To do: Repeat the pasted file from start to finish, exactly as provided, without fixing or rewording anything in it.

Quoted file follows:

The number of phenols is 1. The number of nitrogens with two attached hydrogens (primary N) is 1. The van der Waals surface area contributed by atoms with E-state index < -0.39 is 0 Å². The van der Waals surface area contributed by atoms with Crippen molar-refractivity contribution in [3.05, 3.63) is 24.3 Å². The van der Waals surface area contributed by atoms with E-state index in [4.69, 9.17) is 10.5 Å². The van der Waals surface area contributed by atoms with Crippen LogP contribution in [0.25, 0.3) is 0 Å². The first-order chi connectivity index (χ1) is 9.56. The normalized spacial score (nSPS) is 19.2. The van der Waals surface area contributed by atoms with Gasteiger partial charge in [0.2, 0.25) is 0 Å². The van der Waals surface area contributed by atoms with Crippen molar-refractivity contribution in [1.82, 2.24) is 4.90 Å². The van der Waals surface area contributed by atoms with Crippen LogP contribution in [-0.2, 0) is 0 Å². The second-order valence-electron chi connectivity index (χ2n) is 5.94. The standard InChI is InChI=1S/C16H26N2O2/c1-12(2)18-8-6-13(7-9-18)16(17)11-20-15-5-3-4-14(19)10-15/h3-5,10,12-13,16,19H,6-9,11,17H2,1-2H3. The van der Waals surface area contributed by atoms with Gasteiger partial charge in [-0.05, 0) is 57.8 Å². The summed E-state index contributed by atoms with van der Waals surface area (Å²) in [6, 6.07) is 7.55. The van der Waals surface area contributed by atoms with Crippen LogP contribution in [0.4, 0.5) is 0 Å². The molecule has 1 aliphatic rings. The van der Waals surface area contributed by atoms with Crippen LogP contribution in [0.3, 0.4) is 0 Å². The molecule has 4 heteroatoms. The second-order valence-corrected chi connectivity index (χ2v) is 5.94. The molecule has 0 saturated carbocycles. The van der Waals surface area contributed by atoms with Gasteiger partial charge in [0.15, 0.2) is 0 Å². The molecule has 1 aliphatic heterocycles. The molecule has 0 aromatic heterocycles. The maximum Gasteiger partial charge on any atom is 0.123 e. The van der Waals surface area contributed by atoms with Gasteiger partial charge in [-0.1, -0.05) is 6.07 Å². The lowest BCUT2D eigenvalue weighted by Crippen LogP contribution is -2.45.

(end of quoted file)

The number of phenols is 1. The number of nitrogens with two attached hydrogens (primary N) is 1. The van der Waals surface area contributed by atoms with E-state index < -0.39 is 0 Å². The van der Waals surface area contributed by atoms with Crippen molar-refractivity contribution in [3.05, 3.63) is 24.3 Å². The van der Waals surface area contributed by atoms with E-state index in [4.69, 9.17) is 10.5 Å². The van der Waals surface area contributed by atoms with Crippen LogP contribution in [0.25, 0.3) is 0 Å². The first-order chi connectivity index (χ1) is 9.56. The normalized spacial score (nSPS) is 19.2. The van der Waals surface area contributed by atoms with Gasteiger partial charge in [0.2, 0.25) is 0 Å². The van der Waals surface area contributed by atoms with Crippen molar-refractivity contribution in [1.82, 2.24) is 4.90 Å². The van der Waals surface area contributed by atoms with Crippen LogP contribution in [-0.2, 0) is 0 Å². The second-order valence-electron chi connectivity index (χ2n) is 5.94. The standard InChI is InChI=1S/C16H26N2O2/c1-12(2)18-8-6-13(7-9-18)16(17)11-20-15-5-3-4-14(19)10-15/h3-5,10,12-13,16,19H,6-9,11,17H2,1-2H3. The van der Waals surface area contributed by atoms with Gasteiger partial charge in [-0.05, 0) is 57.8 Å². The summed E-state index contributed by atoms with van der Waals surface area (Å²) in [6, 6.07) is 7.55. The van der Waals surface area contributed by atoms with Crippen LogP contribution in [0.4, 0.5) is 0 Å². The molecule has 1 aliphatic rings. The van der Waals surface area contributed by atoms with Crippen LogP contribution in [0.3, 0.4) is 0 Å². The molecule has 4 heteroatoms. The second-order valence-corrected chi connectivity index (χ2v) is 5.94. The molecule has 0 saturated carbocycles. The van der Waals surface area contributed by atoms with Gasteiger partial charge in [0.15, 0.2) is 0 Å². The molecule has 1 aliphatic heterocycles. The molecule has 0 aromatic heterocycles. The maximum Gasteiger partial charge on any atom is 0.123 e. The van der Waals surface area contributed by atoms with Gasteiger partial charge in [-0.1, -0.05) is 6.07 Å². The lowest BCUT2D eigenvalue weighted by Crippen LogP contribution is -2.45.